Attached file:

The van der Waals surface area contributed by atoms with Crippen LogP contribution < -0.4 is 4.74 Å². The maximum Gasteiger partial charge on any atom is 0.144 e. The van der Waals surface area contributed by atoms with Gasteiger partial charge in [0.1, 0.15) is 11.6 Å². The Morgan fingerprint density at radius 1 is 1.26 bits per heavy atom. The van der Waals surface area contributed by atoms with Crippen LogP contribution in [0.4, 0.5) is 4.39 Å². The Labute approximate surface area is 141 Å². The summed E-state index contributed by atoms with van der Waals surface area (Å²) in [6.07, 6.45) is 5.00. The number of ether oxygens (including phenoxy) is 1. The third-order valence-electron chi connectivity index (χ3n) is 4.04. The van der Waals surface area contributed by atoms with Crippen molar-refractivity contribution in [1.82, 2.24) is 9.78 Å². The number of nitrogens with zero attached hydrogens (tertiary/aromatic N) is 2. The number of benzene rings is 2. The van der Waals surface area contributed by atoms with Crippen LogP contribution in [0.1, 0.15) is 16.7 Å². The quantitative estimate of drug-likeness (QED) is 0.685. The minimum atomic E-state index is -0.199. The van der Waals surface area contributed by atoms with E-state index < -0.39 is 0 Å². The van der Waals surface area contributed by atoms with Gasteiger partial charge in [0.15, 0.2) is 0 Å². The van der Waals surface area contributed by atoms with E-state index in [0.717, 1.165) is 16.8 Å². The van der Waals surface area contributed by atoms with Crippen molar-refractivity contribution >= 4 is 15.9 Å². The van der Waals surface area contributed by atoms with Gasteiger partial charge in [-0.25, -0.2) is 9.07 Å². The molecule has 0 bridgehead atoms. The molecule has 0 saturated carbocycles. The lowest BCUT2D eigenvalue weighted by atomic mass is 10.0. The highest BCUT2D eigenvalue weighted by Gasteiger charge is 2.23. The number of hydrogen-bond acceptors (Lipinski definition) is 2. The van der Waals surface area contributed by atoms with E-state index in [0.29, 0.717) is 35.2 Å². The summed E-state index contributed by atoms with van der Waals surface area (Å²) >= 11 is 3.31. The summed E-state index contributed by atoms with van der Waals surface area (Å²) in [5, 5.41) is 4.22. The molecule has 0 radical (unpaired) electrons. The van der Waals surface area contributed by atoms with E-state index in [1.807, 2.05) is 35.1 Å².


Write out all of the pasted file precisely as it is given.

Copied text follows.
The van der Waals surface area contributed by atoms with Crippen LogP contribution < -0.4 is 4.74 Å². The maximum Gasteiger partial charge on any atom is 0.144 e. The van der Waals surface area contributed by atoms with Gasteiger partial charge in [0.1, 0.15) is 11.6 Å². The Morgan fingerprint density at radius 1 is 1.26 bits per heavy atom. The van der Waals surface area contributed by atoms with Crippen LogP contribution in [0.4, 0.5) is 4.39 Å². The Labute approximate surface area is 141 Å². The summed E-state index contributed by atoms with van der Waals surface area (Å²) in [6.07, 6.45) is 5.00. The number of ether oxygens (including phenoxy) is 1. The third-order valence-electron chi connectivity index (χ3n) is 4.04. The van der Waals surface area contributed by atoms with Crippen molar-refractivity contribution in [1.82, 2.24) is 9.78 Å². The number of nitrogens with zero attached hydrogens (tertiary/aromatic N) is 2. The number of benzene rings is 2. The van der Waals surface area contributed by atoms with Crippen LogP contribution in [0.1, 0.15) is 16.7 Å². The quantitative estimate of drug-likeness (QED) is 0.685. The minimum atomic E-state index is -0.199. The van der Waals surface area contributed by atoms with E-state index < -0.39 is 0 Å². The van der Waals surface area contributed by atoms with Gasteiger partial charge in [0.15, 0.2) is 0 Å². The van der Waals surface area contributed by atoms with E-state index in [0.717, 1.165) is 16.8 Å². The van der Waals surface area contributed by atoms with Crippen molar-refractivity contribution >= 4 is 15.9 Å². The van der Waals surface area contributed by atoms with Gasteiger partial charge in [-0.25, -0.2) is 9.07 Å². The molecule has 0 bridgehead atoms. The molecule has 0 saturated carbocycles. The lowest BCUT2D eigenvalue weighted by atomic mass is 10.0. The highest BCUT2D eigenvalue weighted by Gasteiger charge is 2.23. The number of hydrogen-bond acceptors (Lipinski definition) is 2. The van der Waals surface area contributed by atoms with E-state index in [0.29, 0.717) is 35.2 Å². The summed E-state index contributed by atoms with van der Waals surface area (Å²) >= 11 is 3.31. The summed E-state index contributed by atoms with van der Waals surface area (Å²) in [5, 5.41) is 4.22. The molecule has 0 radical (unpaired) electrons. The van der Waals surface area contributed by atoms with E-state index in [1.807, 2.05) is 35.1 Å².